How companies make money in the Payments Processing Value Chain

A closer look at the economics from each $1 of payment volume

In 2019, Visa and MasterCard generated combined revenues of almost $40 billion. Meanwhile, PayPal and Square collectively generated revenues of $22 billion. And companies less visible to the everyday consumer, such as First Data, Worldpay, and Global Payments, generated revenues of another $18 billion.

When I first started researching the payments industry, it was clear that credit card processors had built large, multi-billion dollar businesses. And while several names are more commonly recognized, such as Visa, MasterCard, PayPal, and Square, there are at least 10x as many names that, though less recognized, are also formidably sized businesses.

What was far less clear to me was how payments companies made money from credit card transactions. For a quick refresher on the players in the credit card processing ecosystem, please see one of my earlier posts. If you’ve got the who’s-who covered, let’s dive in.

How payments companies make money

Let’s first identify the source of all payments revenues — it is called the “Discount Fee” and it is paid for by the merchant. In other words, the revenues for payments companies is an expense for the merchant.

The Discount Fee is typically quoted as a percentage of the transaction dollar-amount plus a fixed cost per transaction — it looks something like 2.90%+$0.30, which means that for each transaction, the merchant pays $0.30 to the merchant acquirer, and for each $1 of transaction volume (or TPV), the merchant also pays 2.90% of that volume. As an example, here’s a screenshot from Square’s website, which lays out the possible Discount Fees for “card-not-present” transactions, i.e., when a consumer pays for a good/service without physically presenting a credit card.

Source: Square’s pricing page

From Square’s pricing page, you’ll also notice that the Discount Fee can vary greatly from one transaction to another. These variances depend largely on the perceived risk of each transaction. For example, Square charges 2.9%+$0.30 for eCommerce transactions and 3.5%+$0.15 for an in-person, but card-not-present purchase. Not shown above, but provided on another page from Square’s website is a separate menu for “card-present” transactions, which are typically considered lower risk transactions — e.g., Square’s Discount Fee for an in-person, card-present transaction is only 2.6%+$0.10.

A closer look at each of the players in the value chain

Your credit card likely has two logos on it — the bank that issued you that card (e.g., Capital One) and a card network (e.g., Visa, MasterCard). These two companies generate revenues each time you swipe your credit card. But they’re not alone! Behind the scenes, there are two other companies that take a cut each time you swipe — an Acquirer Processor and a Merchant Acquirer (a term I’ll use to collectively refer to Acquiring Banks, PayFacs, and ISOs).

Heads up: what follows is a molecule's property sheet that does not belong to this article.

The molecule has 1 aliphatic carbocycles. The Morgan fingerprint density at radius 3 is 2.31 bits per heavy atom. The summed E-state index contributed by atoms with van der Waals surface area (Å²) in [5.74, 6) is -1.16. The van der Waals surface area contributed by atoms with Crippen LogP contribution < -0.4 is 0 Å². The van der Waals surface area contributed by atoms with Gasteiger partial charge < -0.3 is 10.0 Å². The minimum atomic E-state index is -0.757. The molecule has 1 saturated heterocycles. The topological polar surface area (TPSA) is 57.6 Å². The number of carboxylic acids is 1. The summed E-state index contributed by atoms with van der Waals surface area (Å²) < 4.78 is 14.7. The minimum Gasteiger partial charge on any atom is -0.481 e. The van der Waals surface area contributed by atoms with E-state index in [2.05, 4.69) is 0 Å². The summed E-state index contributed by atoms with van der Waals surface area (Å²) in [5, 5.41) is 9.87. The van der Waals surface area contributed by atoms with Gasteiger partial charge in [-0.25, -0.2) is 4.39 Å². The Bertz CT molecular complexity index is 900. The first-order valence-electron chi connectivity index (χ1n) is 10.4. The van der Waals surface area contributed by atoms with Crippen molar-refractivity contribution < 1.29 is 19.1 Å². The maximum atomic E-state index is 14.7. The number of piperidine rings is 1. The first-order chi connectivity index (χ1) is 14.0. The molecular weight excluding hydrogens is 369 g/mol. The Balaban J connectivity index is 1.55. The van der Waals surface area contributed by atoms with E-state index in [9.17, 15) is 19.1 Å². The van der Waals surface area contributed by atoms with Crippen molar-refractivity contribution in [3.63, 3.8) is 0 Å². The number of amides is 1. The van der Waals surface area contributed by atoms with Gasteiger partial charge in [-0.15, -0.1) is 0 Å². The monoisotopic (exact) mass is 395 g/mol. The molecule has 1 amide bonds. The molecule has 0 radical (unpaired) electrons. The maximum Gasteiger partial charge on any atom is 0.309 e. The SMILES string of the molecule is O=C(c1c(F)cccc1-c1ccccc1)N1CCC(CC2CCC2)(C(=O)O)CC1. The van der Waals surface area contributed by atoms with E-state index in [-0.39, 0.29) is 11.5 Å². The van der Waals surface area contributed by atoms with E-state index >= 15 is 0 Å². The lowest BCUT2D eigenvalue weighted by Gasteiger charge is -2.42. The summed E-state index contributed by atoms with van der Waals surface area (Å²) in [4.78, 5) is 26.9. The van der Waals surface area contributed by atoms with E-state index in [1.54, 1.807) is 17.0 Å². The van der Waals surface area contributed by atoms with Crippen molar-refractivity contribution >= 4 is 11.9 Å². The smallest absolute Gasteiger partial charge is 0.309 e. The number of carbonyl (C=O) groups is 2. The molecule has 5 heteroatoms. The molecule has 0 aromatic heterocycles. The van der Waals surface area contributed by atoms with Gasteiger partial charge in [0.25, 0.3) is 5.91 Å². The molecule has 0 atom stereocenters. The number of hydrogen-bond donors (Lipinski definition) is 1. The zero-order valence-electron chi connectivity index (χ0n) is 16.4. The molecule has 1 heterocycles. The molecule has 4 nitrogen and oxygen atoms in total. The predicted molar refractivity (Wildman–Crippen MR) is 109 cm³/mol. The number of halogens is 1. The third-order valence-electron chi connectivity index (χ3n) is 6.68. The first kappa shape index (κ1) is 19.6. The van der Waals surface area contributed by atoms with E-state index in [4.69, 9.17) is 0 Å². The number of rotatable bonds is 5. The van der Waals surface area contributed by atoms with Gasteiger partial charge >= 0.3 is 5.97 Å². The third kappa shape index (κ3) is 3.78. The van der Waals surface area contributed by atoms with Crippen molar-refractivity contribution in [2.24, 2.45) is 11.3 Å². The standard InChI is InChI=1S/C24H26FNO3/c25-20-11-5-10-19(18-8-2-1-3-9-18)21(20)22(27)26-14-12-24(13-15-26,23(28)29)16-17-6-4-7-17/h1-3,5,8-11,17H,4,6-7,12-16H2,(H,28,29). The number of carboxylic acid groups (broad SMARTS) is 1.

Illustrative example of a basic eCommerce transaction
  • Card Networks: The industry’s “tollbooth,” the card networks collect a “network fee” on each transaction as they supply the electronic networks that enable credit card acceptance. For a standard credit card transaction, Visa and MasterCard charge a network fee of 0.14%+$0.0195.
  • Issuing Banks: The banks that issue consumers their credit cards (e.g., Capital One, Wells Fargo, Bank of America) receive an “interchange fee” from each transaction. Though interchange is earned by the Issuing Banks, the interchange rates are set by the Card Networks. The full menus of possible interchange rates are published by Visa and MasterCard. These rates are also quoted as a % of TPV plus a fixed $ charge, but the interchange fee will generally range between 150 bps and 200 bps, and depends on a combination of factors, such as card type, card-present/-not-present, and merchant type, which collectively characterize the risk profile of the individual transaction.
  • Acquirer Processors: Responsible for authorization, and clearing and settlement of each transaction, Acquirer Processors serve a technical role to facilitate the acceptance of each credit card transaction. In most situations, the processing service is tied to the Merchant Acquirer, so it’s difficult to parse out the stand-alone cost of the processing service. Based on a few articles I found (such as this one from Barron’s), my best guess is that the stand-alone processing fee is between $0.05 and $0.10 per transaction, and likely lower for large merchants that can drive greater volumes. If you make the rough assumption that the average transaction is $50, then the processor fee is somewhere around 10 bps.